Midwest Living magazine's March/April edition has an ode to several bakeries, including the Salty Tart in Minneapolis. As a part of the story, chef/owner Michelle Gayer shared a pair of recipes that read as very bake-able to this weekend baker.
I test-drove "Janice's Chocolate Oatmeal Cake" (pictured, above) this morning, and my hunch was correct: It's extremely bake-able. It comes together without the benefit of an electric mixer, that's how easy it is to prepare -- and it's delicious, a dense, ultra-moist snack. (Speaking of delicious, check out this Gayer recipe for chocolate meringues, from our archives).
Gayer has been doing a play on this cake for years, borrowing elements from a childhood favorite from her mother Janice Gayer's repertoire; I recall with great affection the mini-Bundt variation that was such a favorite of mine that I hold it personally responsible for the wider notch on my belt. I especially appreciate Gayer's trick of inserting a small amount of cooked wild rice into the cake, which inserts a mild nutty chewiness, without adding actual nuts.
The story isn't online -- only the recipes -- but I loved this quote from the magazine's print edition: "I want people to feel good about what they're eating and to want to take another bite," said Gayer. "I use seasonal, local and organic ingredients, so they don't feel guilty about where their food comes from."
JANICE'S CHOCOLATE OATMEAL CAKE
Serves 12 to 18.
Note: From Michelle Gayer of the Salty Tart in Minneapolis, published in Midwest Living magazine.
1 c. flour, plus extra for pan
2 tbsp. unsweetened cocoa powder
1 tsp. baking soda
1/2 tsp. salt
1 c. quick-cooking rolled oats
1/2 c. cooked wild rice
1/2 c. (1 stick) butter, at room temperature and cut into pieces, plus extra for pan
1 1/2 c. boiling water
1 c. granulated sugar
1 c. packed brown sugar
2 eggs, lightly beaten
1 c. semisweet or milk chocolate pieces, divided
2 tbsp. powdered sugar, optional
2 tsp. unsweetened cocoa powder, optional
To prepare cake: Preheat oven to 350 degrees. Butter and flour bottom and sides of a 9x13-inch pan. In a medium bowl, whisk together flour, cocoa powder, baking soda and salt and reserve.
In a large bowl, combine oats, wild rice, and butter. Pour boiling water over oat mixture; let stand for 10 minutes. Add granulated sugar and brown sugar to oat mixture and stir until butter is melted. Stir in eggs until combined. Add flour mixture and stir until combined. Stir in 1/2 cup of chocolate pieces. Pour batter into prepared pan. Sprinkle with remaining 1/2 cup chocolate pieces.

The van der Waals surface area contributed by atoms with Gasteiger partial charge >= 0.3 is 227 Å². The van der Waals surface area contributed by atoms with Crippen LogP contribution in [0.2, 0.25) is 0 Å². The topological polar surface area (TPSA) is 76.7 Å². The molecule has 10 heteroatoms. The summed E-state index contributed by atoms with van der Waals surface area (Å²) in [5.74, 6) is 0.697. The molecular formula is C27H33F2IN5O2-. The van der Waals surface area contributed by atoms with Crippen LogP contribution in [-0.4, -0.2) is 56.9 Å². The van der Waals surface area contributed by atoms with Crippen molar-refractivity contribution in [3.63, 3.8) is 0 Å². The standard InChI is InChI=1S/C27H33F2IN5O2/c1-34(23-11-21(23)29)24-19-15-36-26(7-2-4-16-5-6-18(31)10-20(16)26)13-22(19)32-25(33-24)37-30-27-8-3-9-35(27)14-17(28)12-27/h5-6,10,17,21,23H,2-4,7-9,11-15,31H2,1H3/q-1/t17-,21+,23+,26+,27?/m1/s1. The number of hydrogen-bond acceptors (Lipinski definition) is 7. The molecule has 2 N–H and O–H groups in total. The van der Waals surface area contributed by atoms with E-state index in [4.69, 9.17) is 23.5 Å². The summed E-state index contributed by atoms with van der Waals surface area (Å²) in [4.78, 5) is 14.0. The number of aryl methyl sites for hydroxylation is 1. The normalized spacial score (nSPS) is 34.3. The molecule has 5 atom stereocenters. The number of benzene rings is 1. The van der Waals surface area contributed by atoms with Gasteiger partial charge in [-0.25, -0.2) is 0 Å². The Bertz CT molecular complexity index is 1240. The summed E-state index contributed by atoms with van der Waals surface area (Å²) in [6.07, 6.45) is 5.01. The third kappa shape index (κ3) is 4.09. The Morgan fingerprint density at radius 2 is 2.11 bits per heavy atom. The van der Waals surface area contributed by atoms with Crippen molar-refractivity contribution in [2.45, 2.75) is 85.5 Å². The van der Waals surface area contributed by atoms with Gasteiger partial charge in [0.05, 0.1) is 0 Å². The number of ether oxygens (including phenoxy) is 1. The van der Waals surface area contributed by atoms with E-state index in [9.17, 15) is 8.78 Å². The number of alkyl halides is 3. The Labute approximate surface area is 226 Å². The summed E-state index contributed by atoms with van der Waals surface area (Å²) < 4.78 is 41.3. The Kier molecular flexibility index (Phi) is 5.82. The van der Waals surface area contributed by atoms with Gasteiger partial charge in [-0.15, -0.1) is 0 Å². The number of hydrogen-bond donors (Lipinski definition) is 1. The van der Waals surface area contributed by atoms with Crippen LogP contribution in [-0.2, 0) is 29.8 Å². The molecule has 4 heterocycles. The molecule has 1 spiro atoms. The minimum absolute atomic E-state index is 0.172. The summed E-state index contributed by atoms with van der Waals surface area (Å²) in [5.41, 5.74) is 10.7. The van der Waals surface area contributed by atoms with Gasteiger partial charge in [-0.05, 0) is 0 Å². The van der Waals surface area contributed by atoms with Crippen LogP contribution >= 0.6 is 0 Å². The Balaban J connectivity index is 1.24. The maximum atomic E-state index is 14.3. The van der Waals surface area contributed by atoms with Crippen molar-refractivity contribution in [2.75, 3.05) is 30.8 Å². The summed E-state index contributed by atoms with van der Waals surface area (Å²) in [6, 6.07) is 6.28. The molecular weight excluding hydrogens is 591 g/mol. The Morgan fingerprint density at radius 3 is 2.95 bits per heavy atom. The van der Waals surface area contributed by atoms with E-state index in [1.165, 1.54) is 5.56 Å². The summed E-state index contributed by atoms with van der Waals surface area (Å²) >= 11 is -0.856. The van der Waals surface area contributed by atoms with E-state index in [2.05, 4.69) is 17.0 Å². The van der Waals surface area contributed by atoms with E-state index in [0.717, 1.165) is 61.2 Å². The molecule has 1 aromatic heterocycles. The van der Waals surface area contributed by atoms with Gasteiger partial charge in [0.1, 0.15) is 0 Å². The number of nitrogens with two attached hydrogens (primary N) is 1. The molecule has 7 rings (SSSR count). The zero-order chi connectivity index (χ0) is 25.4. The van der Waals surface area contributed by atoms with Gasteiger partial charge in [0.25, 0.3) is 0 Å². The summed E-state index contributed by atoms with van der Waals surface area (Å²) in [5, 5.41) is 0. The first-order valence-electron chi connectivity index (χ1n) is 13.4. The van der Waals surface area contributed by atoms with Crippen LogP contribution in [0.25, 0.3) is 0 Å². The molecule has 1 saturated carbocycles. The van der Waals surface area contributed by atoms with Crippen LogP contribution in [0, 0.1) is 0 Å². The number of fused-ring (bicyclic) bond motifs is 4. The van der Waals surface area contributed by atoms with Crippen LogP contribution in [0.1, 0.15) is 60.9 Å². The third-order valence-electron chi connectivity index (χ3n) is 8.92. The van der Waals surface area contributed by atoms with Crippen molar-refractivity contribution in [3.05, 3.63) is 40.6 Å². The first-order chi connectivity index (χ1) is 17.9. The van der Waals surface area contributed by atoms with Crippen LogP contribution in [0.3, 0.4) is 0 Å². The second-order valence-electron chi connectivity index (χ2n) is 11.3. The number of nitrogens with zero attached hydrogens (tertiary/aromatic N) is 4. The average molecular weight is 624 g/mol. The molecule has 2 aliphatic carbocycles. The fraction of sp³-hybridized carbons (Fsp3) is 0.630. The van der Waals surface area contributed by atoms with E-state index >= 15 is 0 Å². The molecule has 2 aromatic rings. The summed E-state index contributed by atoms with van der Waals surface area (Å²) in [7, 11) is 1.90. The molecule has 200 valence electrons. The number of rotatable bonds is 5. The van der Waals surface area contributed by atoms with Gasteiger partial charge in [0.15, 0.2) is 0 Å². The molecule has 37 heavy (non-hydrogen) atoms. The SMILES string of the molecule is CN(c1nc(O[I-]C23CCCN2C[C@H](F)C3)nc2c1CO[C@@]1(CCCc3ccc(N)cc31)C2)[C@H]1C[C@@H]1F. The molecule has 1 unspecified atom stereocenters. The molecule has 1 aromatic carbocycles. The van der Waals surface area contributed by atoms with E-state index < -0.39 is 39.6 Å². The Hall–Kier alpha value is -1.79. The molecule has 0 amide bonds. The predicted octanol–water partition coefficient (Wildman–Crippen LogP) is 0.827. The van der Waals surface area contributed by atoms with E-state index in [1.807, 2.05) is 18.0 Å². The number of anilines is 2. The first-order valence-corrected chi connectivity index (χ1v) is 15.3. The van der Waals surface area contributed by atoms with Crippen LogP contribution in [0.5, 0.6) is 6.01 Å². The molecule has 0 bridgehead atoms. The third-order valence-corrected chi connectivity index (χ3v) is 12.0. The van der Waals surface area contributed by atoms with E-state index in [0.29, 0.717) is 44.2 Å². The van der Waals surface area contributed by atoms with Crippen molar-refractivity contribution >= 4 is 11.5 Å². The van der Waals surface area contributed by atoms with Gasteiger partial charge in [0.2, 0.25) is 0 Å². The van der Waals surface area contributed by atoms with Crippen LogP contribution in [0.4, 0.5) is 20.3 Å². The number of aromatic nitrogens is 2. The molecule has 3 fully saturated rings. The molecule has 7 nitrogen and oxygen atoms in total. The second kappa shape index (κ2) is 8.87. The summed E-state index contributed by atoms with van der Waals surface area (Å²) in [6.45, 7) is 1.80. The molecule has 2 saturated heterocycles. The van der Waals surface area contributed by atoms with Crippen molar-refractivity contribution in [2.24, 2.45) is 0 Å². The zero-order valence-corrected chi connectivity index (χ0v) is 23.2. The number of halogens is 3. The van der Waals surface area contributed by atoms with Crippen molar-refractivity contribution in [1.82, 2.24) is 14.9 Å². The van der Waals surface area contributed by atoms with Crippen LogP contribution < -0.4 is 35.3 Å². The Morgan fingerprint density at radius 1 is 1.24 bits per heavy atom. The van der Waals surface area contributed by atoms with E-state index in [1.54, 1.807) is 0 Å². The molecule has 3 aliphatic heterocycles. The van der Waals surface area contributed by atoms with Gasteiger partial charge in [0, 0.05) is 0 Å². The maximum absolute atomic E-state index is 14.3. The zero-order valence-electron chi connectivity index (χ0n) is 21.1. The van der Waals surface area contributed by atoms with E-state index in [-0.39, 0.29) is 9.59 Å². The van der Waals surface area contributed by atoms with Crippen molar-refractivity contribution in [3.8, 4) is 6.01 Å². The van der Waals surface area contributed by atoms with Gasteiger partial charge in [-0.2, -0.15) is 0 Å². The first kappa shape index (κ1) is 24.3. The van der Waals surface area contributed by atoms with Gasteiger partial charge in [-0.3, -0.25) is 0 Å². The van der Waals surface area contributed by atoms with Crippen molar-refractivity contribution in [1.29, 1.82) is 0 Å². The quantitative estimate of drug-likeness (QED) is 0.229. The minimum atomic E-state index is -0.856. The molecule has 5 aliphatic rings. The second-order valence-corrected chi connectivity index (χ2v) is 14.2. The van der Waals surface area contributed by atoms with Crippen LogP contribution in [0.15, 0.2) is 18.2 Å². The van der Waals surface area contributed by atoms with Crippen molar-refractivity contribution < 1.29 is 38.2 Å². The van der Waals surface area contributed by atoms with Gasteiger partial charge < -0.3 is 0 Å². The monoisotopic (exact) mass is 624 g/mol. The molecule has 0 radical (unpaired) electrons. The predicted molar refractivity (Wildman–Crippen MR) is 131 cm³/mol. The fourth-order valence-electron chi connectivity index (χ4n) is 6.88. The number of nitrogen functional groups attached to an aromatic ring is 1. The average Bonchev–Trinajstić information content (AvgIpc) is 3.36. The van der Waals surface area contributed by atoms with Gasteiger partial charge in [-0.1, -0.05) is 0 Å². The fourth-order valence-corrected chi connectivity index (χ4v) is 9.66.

Bake until a wooden toothpick inserted near center of cake comes out clean, about 35 to 40 minutes. Remove from oven, transfer pan to a wire rack and cool competely.
To prepare topping: Dust cooled cake with powdered sugar and cocoa powder, optional.
BROWN BUTTER TARTS WITH SOUR CHERRIES
Makes six 4-inch tarts.
Note: This recipe must be prepared in advance. Subsitute dried figs or pitted whole dates for dried cherries. From Michelle Gayer of the Salty Tart in Minneapolis, published in Midwest Living magazine.
1 3-oz. package cold cream cheese, cut into small pieces
1/2 c. cold butter, cut into small pieces
3/4 c. cake or pastry flour, plus extra for rolling dough
For tart filling:
1/2 c. butter
1/2 c. sugar
1/2 c. cake or pastry flour
1/2 c. snipped dried tart red cherries
1 4- to 6-inch vanilla bean, or 1/2 tsp. vanilla extract
1 c. heavy cream
1 tbsp. powdered sugar (optional)
1/2 tsp. finely shredded orange peel
1/4 tsp. ground cardamom
To prepare tart dough: In a large mixing bowl, using an electric mixer on medium speed, beat cream cheese and cold butter for 30 seconds. Add cake or pastry flour and beat until just combined (dough should be slightly lumpy). Gather and pat dough into a 6-inch disk. Wrap with plastic wrap and refrigerate for at least 2 hours and up to 24 hours.
When ready to prepare tarts, lightly flour a work surface. Using a lightly floured rolling pin, roll chilled tart dough, working from center to edges of circle, until dough is about 13 to 14 inches in diameter and about 1/8-inch thick. Cut six 4-1/2-inch rounds from dough. Press rounds firmly into bottom and up sides of six 4-inch individual tart pans with removable bottoms. (if necessary, gather and reroll scraps for final crust.) Trim crusts even with top of pans. Cover and refrigerate for 2 hours.
To prepare filling: Preheat oven to 350 degrees. In a small heavy saucepan over medium-low heat, cook butter until it turns the color of light brown sugar, about 15 minutes. (Butter should smell nutty, but not burnt. Brown/black specs in butter are normal and desired.) Set aside to cool slightly, but keep butter in liquid form. Meanwhile, in a large mixing bowl, using an electric mixer with a whip attachment on medium speed, beat eggs and sugar until triple in volume and light lemon in color, about 4 to 5 minutes. Using a rubber spatula, fold browned butter into egg mixture. Sift flour over batter and fold into butter-egg mixture. Pour filling into the pastry-lined tart pans. Top each with dried cherries. Place tart pans in a 15x10x1-inch baking pan. Bake until tarts are golden brown and filling springs back slightly to the touch, about 25 to 28 minutes. Remove from oven, transfer tarts in their pans to a wire rack and cool 1 hour.
To prepare cardamom whip: Using the tip of a paring knife, slit vanilla bean lengthwise down the center. Using the side of the knife, scrape the seeds from half of the vanilla bean and reserve. Wrap remaining half of bean with plastic wrap and reserve for another use. In a chilled mixing bowl, combine heavy cream, powdered sugar (optional), vanilla seeds (or 1/2 teaspoon vanilla extract), orange peel, and cardamom. Beat with chilled beaters of an electric mixer on medium speed until soft peaks form.
To serve: Remove sides from tart pans and garnish each tart with cardamom whip.
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